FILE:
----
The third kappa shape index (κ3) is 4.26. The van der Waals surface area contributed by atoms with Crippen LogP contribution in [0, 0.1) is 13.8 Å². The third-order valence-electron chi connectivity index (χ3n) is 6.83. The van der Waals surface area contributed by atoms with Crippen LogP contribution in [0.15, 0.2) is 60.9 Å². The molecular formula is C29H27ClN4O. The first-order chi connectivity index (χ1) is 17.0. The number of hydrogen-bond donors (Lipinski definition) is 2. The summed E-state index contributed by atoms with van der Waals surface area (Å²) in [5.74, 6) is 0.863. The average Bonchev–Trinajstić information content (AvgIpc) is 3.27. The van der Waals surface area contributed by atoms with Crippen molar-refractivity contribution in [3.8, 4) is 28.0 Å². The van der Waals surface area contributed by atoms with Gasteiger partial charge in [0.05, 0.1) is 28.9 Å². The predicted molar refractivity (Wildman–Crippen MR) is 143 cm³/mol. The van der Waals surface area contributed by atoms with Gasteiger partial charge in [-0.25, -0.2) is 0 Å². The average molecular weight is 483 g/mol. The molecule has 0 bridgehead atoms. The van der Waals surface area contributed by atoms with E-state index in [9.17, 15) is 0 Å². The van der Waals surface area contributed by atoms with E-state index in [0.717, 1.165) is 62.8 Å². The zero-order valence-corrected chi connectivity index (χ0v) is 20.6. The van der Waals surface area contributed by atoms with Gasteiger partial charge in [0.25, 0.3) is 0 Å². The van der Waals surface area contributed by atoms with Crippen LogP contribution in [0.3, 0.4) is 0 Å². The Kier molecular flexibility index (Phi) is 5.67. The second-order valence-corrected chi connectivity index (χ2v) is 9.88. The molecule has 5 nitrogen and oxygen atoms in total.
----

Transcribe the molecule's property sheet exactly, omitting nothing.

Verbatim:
The third kappa shape index (κ3) is 4.26. The van der Waals surface area contributed by atoms with Crippen LogP contribution in [0, 0.1) is 13.8 Å². The third-order valence-electron chi connectivity index (χ3n) is 6.83. The van der Waals surface area contributed by atoms with Crippen LogP contribution in [0.15, 0.2) is 60.9 Å². The molecular formula is C29H27ClN4O. The first-order chi connectivity index (χ1) is 17.0. The number of hydrogen-bond donors (Lipinski definition) is 2. The summed E-state index contributed by atoms with van der Waals surface area (Å²) in [5.74, 6) is 0.863. The average Bonchev–Trinajstić information content (AvgIpc) is 3.27. The van der Waals surface area contributed by atoms with Crippen molar-refractivity contribution in [3.8, 4) is 28.0 Å². The van der Waals surface area contributed by atoms with Gasteiger partial charge in [0.05, 0.1) is 28.9 Å². The predicted molar refractivity (Wildman–Crippen MR) is 143 cm³/mol. The van der Waals surface area contributed by atoms with Gasteiger partial charge in [-0.25, -0.2) is 0 Å². The average molecular weight is 483 g/mol. The molecule has 0 bridgehead atoms. The van der Waals surface area contributed by atoms with E-state index in [9.17, 15) is 0 Å². The van der Waals surface area contributed by atoms with E-state index in [0.717, 1.165) is 62.8 Å². The zero-order valence-corrected chi connectivity index (χ0v) is 20.6. The van der Waals surface area contributed by atoms with Gasteiger partial charge in [0.25, 0.3) is 0 Å². The van der Waals surface area contributed by atoms with Crippen LogP contribution in [0.3, 0.4) is 0 Å². The Kier molecular flexibility index (Phi) is 5.67. The second-order valence-corrected chi connectivity index (χ2v) is 9.88. The molecule has 5 nitrogen and oxygen atoms in total.